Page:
The loyalty issue has become one of the main obstacles preventing any ruler from seriously encouraging political participation or establishing an inclusive government. Rulers who are forever looking for loyal executives will never be able to communicate with individuals who are indifferent to them. Egyptians traditionally believe in the concept of “winner take all”; it is a mindset that won’t change easily, regardless of the ruler’s ideology.
The old story of a man looking for the missing key in the streetlight when it has been lost in the park across town represents the real dilemma faced by consecutive Egyptian rulers; they address the problem far from its source. They don’t want to tackle our core problems by resolving them, preferring to ignore them and to create a new, parallel structure in which they claim to tackle the core issues, but in fact create no more than unsustainable, superficial solutions. These new parallel systems have become a burden on the state, which it has not been able to resolve to this day.
The above phenomenon was begun by Mubarak’s latest government, headed by Dr Ahmed Nazzif. Most of the key ministers in that government hired dozens of executives and advisers on whom they relied, marginalising the role and status of the old guard in government. While this strategy may have succeeded in allowing for the development of better policies in the short term, it eventually resulted in a government constituted of less-qualified executives.
The recent traffic law that was introduced a few weeks ago (I personally suspect that the majority of traffic police officers and personnel are uninformed about the law’s articles) is another example of the Egyptian ruler’s mentality. Introducing a new, stricter traffic law while keeping the same police officers with the same old mindset and performance levels won’t lower the number of severe traffic violations that are plaguing Egypt. Even after the new law came into force, citizens can easily witness the deteriorating traffic conditions on their daily commutes.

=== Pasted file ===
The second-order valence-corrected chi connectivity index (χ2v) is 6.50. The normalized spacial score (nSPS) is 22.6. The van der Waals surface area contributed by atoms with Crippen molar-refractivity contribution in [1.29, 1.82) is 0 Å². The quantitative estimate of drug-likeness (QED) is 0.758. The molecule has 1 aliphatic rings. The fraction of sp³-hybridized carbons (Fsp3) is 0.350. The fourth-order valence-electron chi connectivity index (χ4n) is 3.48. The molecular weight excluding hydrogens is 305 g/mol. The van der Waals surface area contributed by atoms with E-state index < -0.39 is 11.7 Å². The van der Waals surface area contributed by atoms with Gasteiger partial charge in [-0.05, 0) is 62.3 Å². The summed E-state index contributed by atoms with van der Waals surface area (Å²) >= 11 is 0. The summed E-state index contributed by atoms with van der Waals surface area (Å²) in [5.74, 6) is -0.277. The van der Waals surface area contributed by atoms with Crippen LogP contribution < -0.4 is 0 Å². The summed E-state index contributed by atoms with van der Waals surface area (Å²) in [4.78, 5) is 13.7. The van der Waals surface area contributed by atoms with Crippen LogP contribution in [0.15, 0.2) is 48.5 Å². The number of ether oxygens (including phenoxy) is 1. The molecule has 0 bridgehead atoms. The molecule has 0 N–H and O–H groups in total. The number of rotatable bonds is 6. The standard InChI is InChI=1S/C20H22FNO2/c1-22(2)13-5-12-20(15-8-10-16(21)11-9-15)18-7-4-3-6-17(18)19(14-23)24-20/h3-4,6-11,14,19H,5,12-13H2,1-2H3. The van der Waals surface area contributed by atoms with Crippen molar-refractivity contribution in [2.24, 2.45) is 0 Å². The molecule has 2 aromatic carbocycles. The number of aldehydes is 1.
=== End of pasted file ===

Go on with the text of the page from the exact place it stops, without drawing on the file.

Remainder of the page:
Reducing fuel subsidies is a positive step, a step that all previous governments intended to take, but that only the current government had the guts to apply. However, reducing fuel subsidies simply means moving the burden from the government to the public, while fuel consumption remains unchanged. The real challenge lies in reducing the use of private transportation at the expense of the public transportation system, and this requires a major expansion and modernisation of the public transport sector.
Egyptians tend to believe in turning a blind eye to the means for the sake of achieving the ends. In reality, however, the challenge that Egypt has been facing for years is that of being stuck with unsuccessful ends, in addition to an accumulation of poor means that have themselves added to the list of Egypt’s chronic problems. Today, this combination of ineffective means and catastrophic ends constitutes the primary challenge to the Egyptian economy.
Major reforms are needed to address the problem of the Egyptian government’s inefficiency and low productivity. Al-Sisi needs to enter this dark room, place a brightly-lit bulb in its centre and open its windows and doors, thus enabling Egyptians to take in the problem and comprehend its difficulty. He should then listen to the ideas put forth by Egyptian citizens on the best means for achieving the needed reforms. We need to use innovative thinking and fresh views to tackle our problems. Being bolder – but keeping the same mentality – won’t help to develop Egypt.
Mohammed Nosseir is an Egyptian Liberal Politician working on reforming Egypt on true liberal values, proper application of democracy and free market economy. Mohammed was member of the Higher Committee, Headed the International Relations of the Democratic Front Party from 2008 to 2012.